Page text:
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Energy efficient cruise control (EE Cruise) Disclosure Number: IPCOM000201326D
Publication Date: 2010-Nov-10
Document File: 6 page(s) / 45K

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The Prior Art Database


Disclosed is an algorithm to produce a more energy efficient method of maintaining a constant speed in vehicles. The goal is to maintain a specified speed (range) while maintaining a specified energy efficiency goal. The algorithm is a priority system based on desired speed, minimum allowable speed, and the ratio for the desirable level of energy efficiency.

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Energy efficient cruise control (EE Cruise)

Existing vehicle cruise control systems make decisions based only on Desired Speed and Current Speed. By not taking energy expenditure into account, current cruise control systems waste fuel in a number of situations. A cruise control system which makes decisions based on Desired Speed, Current Speed, Current Energy Expenditure, and Current Acceleration can save energy in a number of ways.

As drawbacks to current cruise control systems, there are two main factors that reduce energy efficiency: over-acceleration and maintaining constant speed at all costs. Following is a description of each along with a proposed solution.

• Over-acceleration. Current systems continue opening the throttle until reaching the desired speed. This effect happens whenever cruise controls accelerate, but it is most noticeable when there is a large difference between the current speed and the desired speed (e.g., re-engaging cruise control after braking) When engaged, conventional cruise controls open the throttle to accelerate, as expected. However, the cruise control continues to open the throttle wider for as long as the vehicle has not reached the desired speed. The driver can feel this as the gas pedal is pushed lower and lower. Sometimes the ever-increasing request for acceleration even causes the car to down-shift, compounding the negative impact to fuel economy.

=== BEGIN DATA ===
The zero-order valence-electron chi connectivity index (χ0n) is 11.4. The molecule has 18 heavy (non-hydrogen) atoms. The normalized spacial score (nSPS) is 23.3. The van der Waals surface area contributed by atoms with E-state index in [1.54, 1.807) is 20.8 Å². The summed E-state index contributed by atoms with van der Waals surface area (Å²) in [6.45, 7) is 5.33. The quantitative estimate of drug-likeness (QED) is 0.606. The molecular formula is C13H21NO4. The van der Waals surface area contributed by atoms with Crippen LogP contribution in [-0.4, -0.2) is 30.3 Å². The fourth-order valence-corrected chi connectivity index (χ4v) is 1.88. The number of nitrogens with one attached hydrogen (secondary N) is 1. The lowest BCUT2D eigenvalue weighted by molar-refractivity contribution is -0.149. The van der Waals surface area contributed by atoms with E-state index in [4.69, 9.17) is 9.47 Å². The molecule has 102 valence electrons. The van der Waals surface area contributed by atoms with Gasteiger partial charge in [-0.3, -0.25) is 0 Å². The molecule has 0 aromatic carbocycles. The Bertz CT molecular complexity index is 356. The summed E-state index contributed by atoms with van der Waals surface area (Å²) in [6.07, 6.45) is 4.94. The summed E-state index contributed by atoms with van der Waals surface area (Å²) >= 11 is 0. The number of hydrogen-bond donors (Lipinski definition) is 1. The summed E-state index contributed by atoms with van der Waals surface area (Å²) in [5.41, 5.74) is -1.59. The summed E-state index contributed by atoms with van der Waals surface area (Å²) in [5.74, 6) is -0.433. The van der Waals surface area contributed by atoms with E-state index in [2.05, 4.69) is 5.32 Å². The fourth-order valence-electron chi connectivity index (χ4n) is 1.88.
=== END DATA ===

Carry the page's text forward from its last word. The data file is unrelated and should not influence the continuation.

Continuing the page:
This point is subtle, but important: During the time-frame in which the vehicle accelerates, it also increases its rate of acceleration. Therefore, not only does the speed of the car increase, but also the rate at which it is speeding up. The latter is not necessarily desirable and may contribute to energy waste.

A more efficient approach is for the vehicle to reach a realistic rate of acceleration and then maintain that constant rate until it reaches the desired speed. As long as the vehicle is accelerating it will eventually reach the desired speed.

Example: A vehicle with conventional cruise control is at a constant speed. The driver engages the cruise control. The desired speed is 20 mph greater than the current speed. The car begins to accelerate. Within a few seconds the car is accelerating at a rate of 5 mph every 60 seconds (i.e., at that acceleration the speedometer reading increases 5 mph every minute). However, because the car has not yet reached the desired speed, the conventional cruise control opens the throttle further. Five seconds after engaging the cruise control, the car is now accelerating at a rate of 5 mph every 40 seconds; a few seconds later, more throttle: 5 mph every 30 seconds; later, 5 mph every 20 seconds. Conventional cruise control continually requests greater acceleration until reaching the desired speed.

Solution: As a solution presented in this disclosure, a more efficient cruise control


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system considers taking 60 seconds to accelerate 10 mph is an acceptable delay. This energy efficient cruise c...